Marshall Islands looks to relax Hawaii quarantine, ramps up Covid vaccines

Since it began allowing people into the country in mid-2020, the Marshall Islands has maintained one of the world's strictest Covid-prevention entry systems. As a result, this western Pacific nation remains one of the few countries in the world that is still Covid-free, even as many of its Pacific neighbours have seen their first Covid spread in the past several weeks.

Chief Secretary Kino Kabua, the NDC chairperson, said that in line with United Airlines being unable to continue a "travel bubble" for repatriation groups meant the longer quarantine of seven-to-14-days "does not make any sense" to continue. She also said the significant decline in Hawaii Covid cases was a positive sign for looking to reduce the quarantine period from seven to three days.

Currently, the Marshall Islands requires seven days of managed quarantine with multiple Covid tests in Hawaii for people who are fully vaccinated, and 14 days quarantine for those who are not. On arrival in Marshall Islands, they must quarantine for another 14 days.

The Ministry of Health and Human Services has recommended maintaining the status quo for the time being. The government's Cabinet has approved in principle the plan to move to a three-day quarantine period in Hawaii.

"United Airlines is not able to continue our safe travels bubble so we are getting feedback from folks who have returned to Marshall Islands, including a few government heads of agencies who just returned from personal and duty travel, that it does not make any sense to do seven days quarantine in a hotel and come to the airport to mix and mingle with everyone flying out," said Kabua.

"Folks outside the Marshall Islands have adapted to living with Covid-19 and that is something the Marshall Islands needs to accept. We need to accept, adapt and act."

She said the US Centers for Disease Control "does not recommend pre-quarantine before travel and it makes sense now for us because United Airlines cannot continue our travel bubble."

The Chief Secretary said it was essential to maintain the "quarantine on arrival in the Marshall Islands as it serves a purpose - to catch any cases while in strict quarantine and have them remain in quarantine until they are clear and no longer contagious before release into the community".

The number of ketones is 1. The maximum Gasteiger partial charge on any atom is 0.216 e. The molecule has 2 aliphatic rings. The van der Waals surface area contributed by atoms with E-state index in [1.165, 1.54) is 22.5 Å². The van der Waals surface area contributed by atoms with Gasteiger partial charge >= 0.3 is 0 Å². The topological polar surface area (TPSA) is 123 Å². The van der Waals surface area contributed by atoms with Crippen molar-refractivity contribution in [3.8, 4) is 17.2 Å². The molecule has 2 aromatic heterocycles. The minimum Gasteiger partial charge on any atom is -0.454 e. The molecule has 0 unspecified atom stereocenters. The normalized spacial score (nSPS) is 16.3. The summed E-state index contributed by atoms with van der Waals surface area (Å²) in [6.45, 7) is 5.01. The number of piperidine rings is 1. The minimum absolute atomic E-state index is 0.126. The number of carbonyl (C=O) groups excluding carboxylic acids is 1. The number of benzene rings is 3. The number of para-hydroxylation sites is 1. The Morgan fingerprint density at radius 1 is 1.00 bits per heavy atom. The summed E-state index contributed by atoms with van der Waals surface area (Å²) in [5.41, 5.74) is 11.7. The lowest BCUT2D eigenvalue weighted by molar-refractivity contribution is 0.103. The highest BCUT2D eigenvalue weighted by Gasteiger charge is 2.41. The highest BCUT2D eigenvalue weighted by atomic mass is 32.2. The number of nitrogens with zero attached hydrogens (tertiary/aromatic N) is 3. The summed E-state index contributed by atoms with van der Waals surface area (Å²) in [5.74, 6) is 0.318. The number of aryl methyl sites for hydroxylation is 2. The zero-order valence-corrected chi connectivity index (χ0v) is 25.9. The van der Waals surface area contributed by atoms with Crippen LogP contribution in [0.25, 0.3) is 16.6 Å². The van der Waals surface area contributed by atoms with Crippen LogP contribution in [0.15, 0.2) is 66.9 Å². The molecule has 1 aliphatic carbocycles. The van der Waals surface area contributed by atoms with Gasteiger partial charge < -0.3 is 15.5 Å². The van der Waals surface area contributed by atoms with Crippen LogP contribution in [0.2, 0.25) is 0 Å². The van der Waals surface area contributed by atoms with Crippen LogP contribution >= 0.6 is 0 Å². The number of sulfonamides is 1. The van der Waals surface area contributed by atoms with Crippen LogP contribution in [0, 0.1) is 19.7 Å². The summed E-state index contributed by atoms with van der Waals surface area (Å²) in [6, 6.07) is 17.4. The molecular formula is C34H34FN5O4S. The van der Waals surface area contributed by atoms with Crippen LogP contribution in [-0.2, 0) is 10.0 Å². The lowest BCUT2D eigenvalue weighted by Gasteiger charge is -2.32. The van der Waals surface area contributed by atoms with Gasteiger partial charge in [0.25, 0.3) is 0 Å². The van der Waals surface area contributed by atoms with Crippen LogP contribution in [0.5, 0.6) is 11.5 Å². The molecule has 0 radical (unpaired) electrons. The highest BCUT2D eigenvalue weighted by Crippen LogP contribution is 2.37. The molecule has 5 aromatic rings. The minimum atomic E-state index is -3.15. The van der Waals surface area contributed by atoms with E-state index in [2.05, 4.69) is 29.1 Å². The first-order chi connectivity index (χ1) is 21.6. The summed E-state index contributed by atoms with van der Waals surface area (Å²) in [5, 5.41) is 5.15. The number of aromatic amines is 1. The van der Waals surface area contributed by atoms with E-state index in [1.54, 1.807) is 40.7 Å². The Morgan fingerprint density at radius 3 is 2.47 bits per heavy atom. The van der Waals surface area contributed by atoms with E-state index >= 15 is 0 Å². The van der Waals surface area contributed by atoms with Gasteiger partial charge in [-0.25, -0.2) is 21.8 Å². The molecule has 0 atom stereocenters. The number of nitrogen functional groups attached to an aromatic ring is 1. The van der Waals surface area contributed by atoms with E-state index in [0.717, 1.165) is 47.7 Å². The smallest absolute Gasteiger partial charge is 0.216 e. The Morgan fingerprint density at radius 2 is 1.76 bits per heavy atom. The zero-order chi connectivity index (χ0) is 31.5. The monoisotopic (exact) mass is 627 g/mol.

"It is all about controlled entry upon arrival and into the quarantine center until the quarantine phase is over and tests are negative."

The Marshall Islands has now shifted from its earlier repatriation program to what it calls the Safe Travels Program.

"Safe Travels Program started in January 2022," said the Chief Secretary. "March is when Marshall Islands citizens will need to pay for their quarantine costs in Honolulu and for the final phase in Marshall Islands."

Kabua is anticipating 60-80 people in the March Safe Travels groups.

"I expect a reduction in numbers because of the quarantine fees that a traveller will need to cover himself or herself," she said. The reduction to three days in Honolulu will also reduce the financial burden for citizens travelling.

For the repatriation program that started in October 2020, the Marshall Islands government "spent $2.5m and counting from budget support from our partners," said Kabua. "This budget support has been exhausted."

Ministry of Health and Human Services outreach vaccine teams gathered at the launch of their Covid vaccine program earlier in the week outside Majuro hospital.

As part of an effort to ramp up the Covid vaccination rate in the country, the Ministry of Health and Human Services launched a house-to-house vaccine campaign - the same as it did 14 months ago when the Moderna vaccine first became available.

In the first two days of the campaign earlier this week, 1392 shots were administered, more than half of which - 748 - were booster shots.

Over the past several months, as Covid booster shots became available, the uptake of the boosters has been modest.

Although there was a spike in people getting the third booster shot in January after news of three positive Covid border cases at Kwajalein and the spread of Covid in Kiribati, Palau and elsewhere, the numbers dropped off by the end of January.

In the two weeks from 26 January to 9 February, only 140 people came into the hospitals on Majuro and Ebeye to get the boosters.

Marshall Islands Health Secretary Jack Niedenthal, left, and Public Health Director Dr Frank Underwood received Covid vaccines in Majuro recently from public health nurses Mineko Mista and Rosabella Jennet. 

The first two days delivered nearly 10 times the number of shots administered in the previous two weeks.

"This is without question the best way to defend both you and your family against Covid-19," said Health Secretary Jack Niedenthal in a statement.

Vaccination "is the way we defeat this virus," Niedenthal said. "We know from other countries close by to us that those who have been vaccinated and boostered do not get nearly as sick as those who have not. Most if not all of the hospitalisations and serious cases and even deaths are suffered by those who have not been vaccinated."

Niedenthal pointed out that people in the Marshall Islands are "vulnerable to this virus because we have extremely high numbers of people with diabetes and other health issues that causes Covid to be even worse."

 

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